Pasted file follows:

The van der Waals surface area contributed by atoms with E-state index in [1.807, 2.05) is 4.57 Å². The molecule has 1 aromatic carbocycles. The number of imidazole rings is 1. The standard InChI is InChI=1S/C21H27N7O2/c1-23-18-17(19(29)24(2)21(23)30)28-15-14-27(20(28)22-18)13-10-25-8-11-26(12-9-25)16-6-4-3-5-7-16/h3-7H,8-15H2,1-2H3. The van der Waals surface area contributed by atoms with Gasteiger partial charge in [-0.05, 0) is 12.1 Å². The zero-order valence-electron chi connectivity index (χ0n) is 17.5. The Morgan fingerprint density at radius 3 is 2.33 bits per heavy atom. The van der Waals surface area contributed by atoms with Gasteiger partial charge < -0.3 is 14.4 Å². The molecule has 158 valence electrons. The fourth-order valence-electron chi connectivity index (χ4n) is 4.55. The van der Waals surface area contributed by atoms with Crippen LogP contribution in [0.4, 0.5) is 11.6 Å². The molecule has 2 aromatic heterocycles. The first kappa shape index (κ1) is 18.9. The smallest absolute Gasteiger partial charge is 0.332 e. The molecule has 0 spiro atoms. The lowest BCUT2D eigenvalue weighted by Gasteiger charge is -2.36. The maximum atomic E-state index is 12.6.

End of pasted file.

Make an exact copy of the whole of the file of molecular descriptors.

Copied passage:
The van der Waals surface area contributed by atoms with E-state index in [1.807, 2.05) is 4.57 Å². The molecule has 1 aromatic carbocycles. The number of imidazole rings is 1. The standard InChI is InChI=1S/C21H27N7O2/c1-23-18-17(19(29)24(2)21(23)30)28-15-14-27(20(28)22-18)13-10-25-8-11-26(12-9-25)16-6-4-3-5-7-16/h3-7H,8-15H2,1-2H3. The van der Waals surface area contributed by atoms with Gasteiger partial charge in [-0.05, 0) is 12.1 Å². The zero-order valence-electron chi connectivity index (χ0n) is 17.5. The Morgan fingerprint density at radius 3 is 2.33 bits per heavy atom. The van der Waals surface area contributed by atoms with Gasteiger partial charge < -0.3 is 14.4 Å². The molecule has 158 valence electrons. The fourth-order valence-electron chi connectivity index (χ4n) is 4.55. The van der Waals surface area contributed by atoms with Crippen LogP contribution in [0.4, 0.5) is 11.6 Å². The molecule has 2 aromatic heterocycles. The first kappa shape index (κ1) is 18.9. The smallest absolute Gasteiger partial charge is 0.332 e. The molecule has 0 spiro atoms. The lowest BCUT2D eigenvalue weighted by Gasteiger charge is -2.36. The maximum atomic E-state index is 12.6.